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2 embassies set ablaze over cartoons
Los Angeles Times
BERLIN — The furor over satirical cartoons depicting the Prophet Muhammad intensified across the world Saturday as Syrian protesters set fire to the Danish and Norwegian embassies in Damascus and Iran threatened to stop trade with European countries whose newspapers have published the caricatures.
The anger in recent days has been particularly fierce in the Middle East, and the 12 drawings that first appeared in Demark have aggravated tensions between Islam and a largely secular Europe. Government and religious leaders have called for calm, but the anger in the streets from Gaza City, Gaza Strip, to Jakarta, Indonesia, has been marked by burning flags and calls for bloodshed.
Hundreds of demonstrators in Damascus, the Syrian capital, stormed through concrete barriers and set the Danish Embassy ablaze. The building, which also houses the Swedish and Chilean embassies, was severely damaged, but there were no injuries, according to news reports. As smoke whirled skyward, protesters throwing stones and chanting "God is great" attacked the nearby Norwegian mission.
Riot police pushed crowds back with tear gas and water hoses and prevented an attack on the French Embassy. Sweden, Denmark and Norway complained that the Syrian authorities had not done enough to protect the embassies. Sweden called the Syrian ambassador in Stockholm in protest.
Denmark and Norway warned their citizens to avoid the country.
"It took a long time before they put in all their force; it took hours before they all came," said Doris Danler, an Austrian envoy, said in Damascus. "It's strange that it could go so out of hand. You know what kind of state this is, so if something goes out of hand, it's strange."
U.N. urges calm
U.N. Secretary-General Kofi Annan called for calm Saturday. The Vatican said that the drawings amounted to an "unacceptable provocation" and the right to freedom of expression "cannot entail the right to offend the sentiment of believers."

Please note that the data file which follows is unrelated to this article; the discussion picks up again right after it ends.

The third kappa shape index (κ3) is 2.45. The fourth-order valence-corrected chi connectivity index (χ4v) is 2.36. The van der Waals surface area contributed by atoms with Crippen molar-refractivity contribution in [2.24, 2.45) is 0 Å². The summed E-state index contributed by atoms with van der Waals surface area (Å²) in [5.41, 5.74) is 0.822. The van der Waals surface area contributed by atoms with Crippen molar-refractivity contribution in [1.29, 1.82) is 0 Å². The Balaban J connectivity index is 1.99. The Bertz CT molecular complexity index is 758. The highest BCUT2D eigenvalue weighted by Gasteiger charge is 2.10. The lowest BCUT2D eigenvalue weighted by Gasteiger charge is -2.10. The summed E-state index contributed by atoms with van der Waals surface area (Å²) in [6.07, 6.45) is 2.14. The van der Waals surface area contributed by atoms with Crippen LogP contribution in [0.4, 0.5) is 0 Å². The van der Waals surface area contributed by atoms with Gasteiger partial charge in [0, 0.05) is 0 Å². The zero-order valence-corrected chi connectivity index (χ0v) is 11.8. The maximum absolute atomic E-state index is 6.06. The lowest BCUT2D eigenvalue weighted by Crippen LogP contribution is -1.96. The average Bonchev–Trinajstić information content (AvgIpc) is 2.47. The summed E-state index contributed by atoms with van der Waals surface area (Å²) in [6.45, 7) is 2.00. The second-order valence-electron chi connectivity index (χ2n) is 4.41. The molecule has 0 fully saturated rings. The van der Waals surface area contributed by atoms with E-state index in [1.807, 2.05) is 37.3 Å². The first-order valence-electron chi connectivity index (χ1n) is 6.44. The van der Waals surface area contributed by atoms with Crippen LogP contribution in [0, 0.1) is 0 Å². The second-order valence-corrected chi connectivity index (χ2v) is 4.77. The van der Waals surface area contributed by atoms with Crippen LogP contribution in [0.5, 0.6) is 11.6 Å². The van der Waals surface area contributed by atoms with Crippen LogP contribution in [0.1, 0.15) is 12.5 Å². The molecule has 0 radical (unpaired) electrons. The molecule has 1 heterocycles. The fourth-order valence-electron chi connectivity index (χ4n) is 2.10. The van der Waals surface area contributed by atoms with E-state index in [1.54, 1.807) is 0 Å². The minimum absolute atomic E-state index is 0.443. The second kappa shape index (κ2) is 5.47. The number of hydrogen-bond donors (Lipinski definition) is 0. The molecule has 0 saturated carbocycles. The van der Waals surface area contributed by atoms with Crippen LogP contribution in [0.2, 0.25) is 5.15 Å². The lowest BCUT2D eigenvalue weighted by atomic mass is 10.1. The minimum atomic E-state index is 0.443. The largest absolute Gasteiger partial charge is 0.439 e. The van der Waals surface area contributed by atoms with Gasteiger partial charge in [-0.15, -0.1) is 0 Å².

German Chancellor Angela Merkel, speaking at a security conference in Munich, Germany, said escalating violence would accomplish little. "I can understand that religious feelings of Muslims have been injured and violated," she said, "but I also have to make clear that I feel it is unacceptable to see this as legitimizing the use of violence."
The cartoons, including one showing Muhammad wearing a turban shaped like a bomb and another depicting the prophet as running out of virgins for his suicide bombers, spurred brief protests when they were published in Denmark's Jyllands-Posten newspaper in September. In recent weeks, however, other European papers have run the drawings in a show of solidarity for freedom of speech and Western democratic values.
The Muslim world has viewed the cartoons as an assault on Islam that underscores an insensitivity to Europe's growing Muslim population.
Mohammad al-Habash, a Syrian legislator and director of the Islamic Studies Center in Damascus, condemned the embassy attacks as un-Islamic. But he also argued that the West has failed to understand the depth of anger roused by the publication of the cartoons and the severity of the crisis it could provoke in the Islamic world.
On Saturday, Iran issued its economic threat. "A committee has been formed to review trade ties," news reports quoted a spokesman for President Mahmoud Ahmadinejad as saying.
Last year Iran imposed a similar ban on at least one country, South Korea, that had voted against it at the International Atomic Energy Agency.
In Jordan, authorities arrested Jihad Momani, editor of a weekly newspaper, and charged him with blasphemy for printing the cartoons last week. The protests also spilled over for the first time Saturday into Israel proper, after two days of angry demonstrations in the West Bank and Gaza. Several hundred Israeli Arabs staged a march through the northern city of Nazareth, where the Bible says Jesus spent his boyhood, to express solidarity with Muslim world.
The caricatures have become the crux of a culture war defined by new reports of Muslim protests counterbalanced by more European newspapers publishing the drawings. Protesters hurled stones in Copenhagen, Denmark, and marched in London on Saturday, while a Polish newspaper printed the cartoons, joining newspapers in Germany, France, Italy and other countries.
European officials are concerned that Muslim demonstrations in Europe could spark counterprotests by neo-Nazi groups. Europe's Muslim population has doubled over the past two decades, leading to increased support for some right-wing parties that have moved from the political fringes to winning seats in parliaments.
The Washington Post and
The Associated Press contributed
to this report.
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